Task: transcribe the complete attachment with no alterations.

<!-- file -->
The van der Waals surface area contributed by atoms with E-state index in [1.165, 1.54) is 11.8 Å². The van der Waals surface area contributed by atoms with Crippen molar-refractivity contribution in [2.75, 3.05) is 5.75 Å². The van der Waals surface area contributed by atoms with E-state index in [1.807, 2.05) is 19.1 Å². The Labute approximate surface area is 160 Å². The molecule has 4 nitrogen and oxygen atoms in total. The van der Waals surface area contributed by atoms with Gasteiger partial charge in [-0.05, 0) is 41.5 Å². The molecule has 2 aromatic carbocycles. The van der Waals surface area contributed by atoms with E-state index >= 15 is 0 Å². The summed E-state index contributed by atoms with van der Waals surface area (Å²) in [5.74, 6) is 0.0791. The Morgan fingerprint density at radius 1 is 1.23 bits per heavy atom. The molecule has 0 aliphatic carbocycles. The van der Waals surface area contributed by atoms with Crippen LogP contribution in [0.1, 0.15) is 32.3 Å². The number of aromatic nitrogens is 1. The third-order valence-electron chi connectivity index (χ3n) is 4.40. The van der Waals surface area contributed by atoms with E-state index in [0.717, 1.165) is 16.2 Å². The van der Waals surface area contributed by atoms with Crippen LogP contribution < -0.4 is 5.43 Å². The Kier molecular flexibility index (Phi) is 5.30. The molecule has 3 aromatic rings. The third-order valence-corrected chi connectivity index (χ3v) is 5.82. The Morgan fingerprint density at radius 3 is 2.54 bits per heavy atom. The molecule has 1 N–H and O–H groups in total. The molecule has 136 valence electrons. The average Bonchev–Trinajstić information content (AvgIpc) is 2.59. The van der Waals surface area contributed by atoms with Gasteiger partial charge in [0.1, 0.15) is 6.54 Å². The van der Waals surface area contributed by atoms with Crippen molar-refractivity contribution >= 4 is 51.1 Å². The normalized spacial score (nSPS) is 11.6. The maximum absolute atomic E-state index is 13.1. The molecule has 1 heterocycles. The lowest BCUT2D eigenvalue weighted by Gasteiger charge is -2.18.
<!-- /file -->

The van der Waals surface area contributed by atoms with E-state index in [1.165, 1.54) is 11.8 Å². The van der Waals surface area contributed by atoms with Crippen molar-refractivity contribution in [2.75, 3.05) is 5.75 Å². The van der Waals surface area contributed by atoms with E-state index in [1.807, 2.05) is 19.1 Å². The Labute approximate surface area is 160 Å². The molecule has 4 nitrogen and oxygen atoms in total. The van der Waals surface area contributed by atoms with Gasteiger partial charge in [-0.05, 0) is 41.5 Å². The molecule has 2 aromatic carbocycles. The van der Waals surface area contributed by atoms with E-state index >= 15 is 0 Å². The summed E-state index contributed by atoms with van der Waals surface area (Å²) in [5.74, 6) is 0.0791. The Morgan fingerprint density at radius 1 is 1.23 bits per heavy atom. The molecule has 0 aliphatic carbocycles. The van der Waals surface area contributed by atoms with Crippen LogP contribution in [0.1, 0.15) is 32.3 Å². The number of aromatic nitrogens is 1. The third-order valence-electron chi connectivity index (χ3n) is 4.40. The van der Waals surface area contributed by atoms with E-state index in [0.717, 1.165) is 16.2 Å². The van der Waals surface area contributed by atoms with Crippen LogP contribution < -0.4 is 5.43 Å². The Kier molecular flexibility index (Phi) is 5.30. The molecule has 3 aromatic rings. The third-order valence-corrected chi connectivity index (χ3v) is 5.82. The Morgan fingerprint density at radius 3 is 2.54 bits per heavy atom. The molecule has 1 N–H and O–H groups in total. The molecule has 136 valence electrons. The average Bonchev–Trinajstić information content (AvgIpc) is 2.59. The van der Waals surface area contributed by atoms with Gasteiger partial charge in [0.1, 0.15) is 6.54 Å². The van der Waals surface area contributed by atoms with Crippen molar-refractivity contribution >= 4 is 51.1 Å². The normalized spacial score (nSPS) is 11.6. The maximum absolute atomic E-state index is 13.1. The molecule has 1 heterocycles. The lowest BCUT2D eigenvalue weighted by Gasteiger charge is -2.18.